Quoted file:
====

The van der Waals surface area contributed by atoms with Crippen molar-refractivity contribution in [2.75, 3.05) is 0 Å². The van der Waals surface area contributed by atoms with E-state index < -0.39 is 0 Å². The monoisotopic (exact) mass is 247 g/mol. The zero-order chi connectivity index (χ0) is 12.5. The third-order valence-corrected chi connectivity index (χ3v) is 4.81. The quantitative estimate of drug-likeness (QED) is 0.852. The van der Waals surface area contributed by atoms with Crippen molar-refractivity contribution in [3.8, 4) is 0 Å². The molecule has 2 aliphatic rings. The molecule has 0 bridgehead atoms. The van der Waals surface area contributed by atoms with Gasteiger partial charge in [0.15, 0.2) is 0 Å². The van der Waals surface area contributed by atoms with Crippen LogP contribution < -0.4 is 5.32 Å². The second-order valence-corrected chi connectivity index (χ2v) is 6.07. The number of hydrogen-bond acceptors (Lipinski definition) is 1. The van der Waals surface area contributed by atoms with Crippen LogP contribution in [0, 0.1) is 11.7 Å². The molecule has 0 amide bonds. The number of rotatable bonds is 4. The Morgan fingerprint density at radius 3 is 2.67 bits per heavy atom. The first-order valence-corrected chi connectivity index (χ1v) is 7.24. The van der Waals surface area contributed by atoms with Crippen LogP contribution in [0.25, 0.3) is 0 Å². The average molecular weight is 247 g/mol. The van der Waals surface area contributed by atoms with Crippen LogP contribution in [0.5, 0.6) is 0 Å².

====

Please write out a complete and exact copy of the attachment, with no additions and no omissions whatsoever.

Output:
The van der Waals surface area contributed by atoms with Crippen molar-refractivity contribution in [2.75, 3.05) is 0 Å². The van der Waals surface area contributed by atoms with E-state index < -0.39 is 0 Å². The monoisotopic (exact) mass is 247 g/mol. The zero-order chi connectivity index (χ0) is 12.5. The third-order valence-corrected chi connectivity index (χ3v) is 4.81. The quantitative estimate of drug-likeness (QED) is 0.852. The van der Waals surface area contributed by atoms with Crippen molar-refractivity contribution in [3.8, 4) is 0 Å². The molecule has 2 aliphatic rings. The molecule has 0 bridgehead atoms. The van der Waals surface area contributed by atoms with Gasteiger partial charge in [0.15, 0.2) is 0 Å². The van der Waals surface area contributed by atoms with Crippen LogP contribution < -0.4 is 5.32 Å². The second-order valence-corrected chi connectivity index (χ2v) is 6.07. The number of hydrogen-bond acceptors (Lipinski definition) is 1. The van der Waals surface area contributed by atoms with Crippen LogP contribution in [0, 0.1) is 11.7 Å². The molecule has 0 amide bonds. The number of rotatable bonds is 4. The Morgan fingerprint density at radius 3 is 2.67 bits per heavy atom. The first-order valence-corrected chi connectivity index (χ1v) is 7.24. The van der Waals surface area contributed by atoms with Crippen LogP contribution in [0.25, 0.3) is 0 Å². The average molecular weight is 247 g/mol. The van der Waals surface area contributed by atoms with Crippen LogP contribution in [0.5, 0.6) is 0 Å².